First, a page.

The Home Office has paid out more than £21 million to migrants they have unlawfully detained, new figures reveal.

Labour’s shadow immigration minister Afzal Khan said the payouts raised “serious questions” about decision-making at the department.

The figures, unearthed by Tory former minister Andrew Mitchell in a written question to the department, relate to payments made over the past five years and total £21.2 million.

The Home Office has said that while a court may later rule an individual was unlawfully detained, it did not mean the original decision was “taken in bad faith”.

Mr Khan told the Press Association: “This Tory Government’s indefinite detention policy is not only cruel but costs hundreds of millions of pounds.

“The UK is the only country in Europe to have no time limit on detention, yet the majority of detainees are actually released into the community.

“This raises serious questions about how the chaotic Home Office makes its decisions on who to detain in the first place.”

The figures were uncovered by Andrew Mitchell (Stefan Rousseau/PA)The figures were unearthed by Andrew Mitchell (Stefan Rousseau/PA)

The figures show the cost of unlawful detention claims was £3.3 million in 2016/17, £4.1 million in 2015/16, £4 million in 2014/15, £4.8 million in 2013/14 and £5 million in 2012/13.

A Home Office spokesman said: “Detention is an important part of our immigration system, helping to ensure that those with no right to remain in the UK are returned to their home country if they will not leave voluntarily.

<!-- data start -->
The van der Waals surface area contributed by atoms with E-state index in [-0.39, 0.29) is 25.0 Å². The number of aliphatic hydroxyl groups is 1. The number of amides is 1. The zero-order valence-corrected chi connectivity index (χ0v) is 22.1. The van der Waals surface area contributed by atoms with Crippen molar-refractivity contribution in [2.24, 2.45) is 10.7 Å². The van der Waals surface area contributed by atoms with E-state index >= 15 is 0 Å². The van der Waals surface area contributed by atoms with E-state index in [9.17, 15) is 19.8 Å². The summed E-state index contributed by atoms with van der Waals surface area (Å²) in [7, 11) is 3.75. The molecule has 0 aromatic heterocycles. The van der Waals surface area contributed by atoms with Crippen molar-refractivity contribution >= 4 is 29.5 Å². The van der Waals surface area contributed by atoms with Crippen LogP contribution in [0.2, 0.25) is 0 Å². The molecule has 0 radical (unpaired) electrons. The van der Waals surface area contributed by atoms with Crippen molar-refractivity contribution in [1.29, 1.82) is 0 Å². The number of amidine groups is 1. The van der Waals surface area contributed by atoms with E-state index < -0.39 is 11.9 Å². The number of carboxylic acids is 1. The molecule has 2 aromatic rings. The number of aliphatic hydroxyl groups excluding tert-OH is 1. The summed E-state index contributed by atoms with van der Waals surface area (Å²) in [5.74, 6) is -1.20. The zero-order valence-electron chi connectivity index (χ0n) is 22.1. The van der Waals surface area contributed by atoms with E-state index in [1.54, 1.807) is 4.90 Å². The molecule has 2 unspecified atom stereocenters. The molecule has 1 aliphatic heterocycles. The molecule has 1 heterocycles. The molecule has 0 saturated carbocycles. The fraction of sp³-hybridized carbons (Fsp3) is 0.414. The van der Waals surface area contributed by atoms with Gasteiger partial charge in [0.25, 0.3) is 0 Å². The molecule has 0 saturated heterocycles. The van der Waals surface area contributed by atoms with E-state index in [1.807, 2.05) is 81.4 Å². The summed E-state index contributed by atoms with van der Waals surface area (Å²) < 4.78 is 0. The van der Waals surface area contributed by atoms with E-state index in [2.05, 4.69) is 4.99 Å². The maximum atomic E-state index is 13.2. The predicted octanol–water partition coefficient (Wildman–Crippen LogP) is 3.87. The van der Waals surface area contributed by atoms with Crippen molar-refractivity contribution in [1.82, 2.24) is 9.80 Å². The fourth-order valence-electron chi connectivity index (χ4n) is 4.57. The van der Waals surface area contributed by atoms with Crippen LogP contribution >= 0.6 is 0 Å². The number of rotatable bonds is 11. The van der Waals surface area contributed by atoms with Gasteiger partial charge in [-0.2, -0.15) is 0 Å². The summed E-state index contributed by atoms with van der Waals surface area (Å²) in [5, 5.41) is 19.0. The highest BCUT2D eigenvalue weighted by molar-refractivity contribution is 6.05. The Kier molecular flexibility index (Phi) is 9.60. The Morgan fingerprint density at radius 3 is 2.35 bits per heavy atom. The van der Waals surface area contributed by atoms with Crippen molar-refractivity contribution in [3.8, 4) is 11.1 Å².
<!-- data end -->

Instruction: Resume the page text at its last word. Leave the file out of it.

“Decisions to detain or maintain detention are taken after careful consideration, and we are committed to treating all detainees with dignity and respect.

“The fact that a court may subsequently rule that an individual has been unlawfully detained does not necessarily mean the original decision was taken in bad faith.

“The court’s findings may only relate to part of the detention.”

  • 2016/17 - £3.3 million
  • 2015/16 - £4.1 million
  • 2014/15 - £4 million
  • 2013/14 - £4.8 million
  • 2012/13 - £5 million

Following an independent review by Stephen Shaw commissioned by the Home Secretary, the Government is taking forward three reforms – a new ‘adult at risk’ concept into decision making on immigration detention, publishing a mental health action plan and implementing a new approach to the case management of all those detained.

The Government has said that these reforms will lead to a reduction in the number of detainees and the length of time they spend in detention before removal.